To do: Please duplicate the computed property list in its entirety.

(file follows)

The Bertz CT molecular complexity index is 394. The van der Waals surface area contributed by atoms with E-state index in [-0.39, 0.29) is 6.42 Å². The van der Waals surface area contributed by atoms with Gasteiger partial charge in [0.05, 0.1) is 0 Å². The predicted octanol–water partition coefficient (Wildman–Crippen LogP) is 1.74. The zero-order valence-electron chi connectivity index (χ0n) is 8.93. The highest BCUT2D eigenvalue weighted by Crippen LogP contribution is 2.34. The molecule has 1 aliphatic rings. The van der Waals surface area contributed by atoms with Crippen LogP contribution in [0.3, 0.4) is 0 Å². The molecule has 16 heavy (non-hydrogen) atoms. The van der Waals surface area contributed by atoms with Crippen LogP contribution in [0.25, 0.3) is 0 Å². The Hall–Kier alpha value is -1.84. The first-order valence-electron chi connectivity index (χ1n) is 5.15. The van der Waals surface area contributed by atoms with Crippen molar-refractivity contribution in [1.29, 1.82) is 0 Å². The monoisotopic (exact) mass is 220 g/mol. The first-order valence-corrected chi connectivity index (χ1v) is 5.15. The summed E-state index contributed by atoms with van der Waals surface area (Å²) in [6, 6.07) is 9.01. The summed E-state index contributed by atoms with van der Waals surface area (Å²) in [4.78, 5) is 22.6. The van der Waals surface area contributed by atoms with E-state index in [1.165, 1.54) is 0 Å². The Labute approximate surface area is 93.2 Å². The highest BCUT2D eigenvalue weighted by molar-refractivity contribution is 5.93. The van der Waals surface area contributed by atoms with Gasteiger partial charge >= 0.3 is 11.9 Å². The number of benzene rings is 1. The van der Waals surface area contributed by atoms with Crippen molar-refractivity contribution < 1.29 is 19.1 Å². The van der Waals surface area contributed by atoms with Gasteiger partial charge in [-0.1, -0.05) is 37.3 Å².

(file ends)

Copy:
The Bertz CT molecular complexity index is 394. The van der Waals surface area contributed by atoms with E-state index in [-0.39, 0.29) is 6.42 Å². The van der Waals surface area contributed by atoms with Gasteiger partial charge in [0.05, 0.1) is 0 Å². The predicted octanol–water partition coefficient (Wildman–Crippen LogP) is 1.74. The zero-order valence-electron chi connectivity index (χ0n) is 8.93. The highest BCUT2D eigenvalue weighted by Crippen LogP contribution is 2.34. The molecule has 1 aliphatic rings. The van der Waals surface area contributed by atoms with Crippen LogP contribution in [0.3, 0.4) is 0 Å². The molecule has 16 heavy (non-hydrogen) atoms. The van der Waals surface area contributed by atoms with Crippen LogP contribution in [0.25, 0.3) is 0 Å². The Hall–Kier alpha value is -1.84. The first-order valence-electron chi connectivity index (χ1n) is 5.15. The van der Waals surface area contributed by atoms with Crippen molar-refractivity contribution in [1.29, 1.82) is 0 Å². The monoisotopic (exact) mass is 220 g/mol. The first-order valence-corrected chi connectivity index (χ1v) is 5.15. The summed E-state index contributed by atoms with van der Waals surface area (Å²) in [6, 6.07) is 9.01. The summed E-state index contributed by atoms with van der Waals surface area (Å²) in [4.78, 5) is 22.6. The van der Waals surface area contributed by atoms with E-state index in [1.165, 1.54) is 0 Å². The Labute approximate surface area is 93.2 Å². The highest BCUT2D eigenvalue weighted by molar-refractivity contribution is 5.93. The van der Waals surface area contributed by atoms with Gasteiger partial charge >= 0.3 is 11.9 Å². The number of benzene rings is 1. The van der Waals surface area contributed by atoms with Crippen molar-refractivity contribution < 1.29 is 19.1 Å². The van der Waals surface area contributed by atoms with Gasteiger partial charge in [-0.1, -0.05) is 37.3 Å².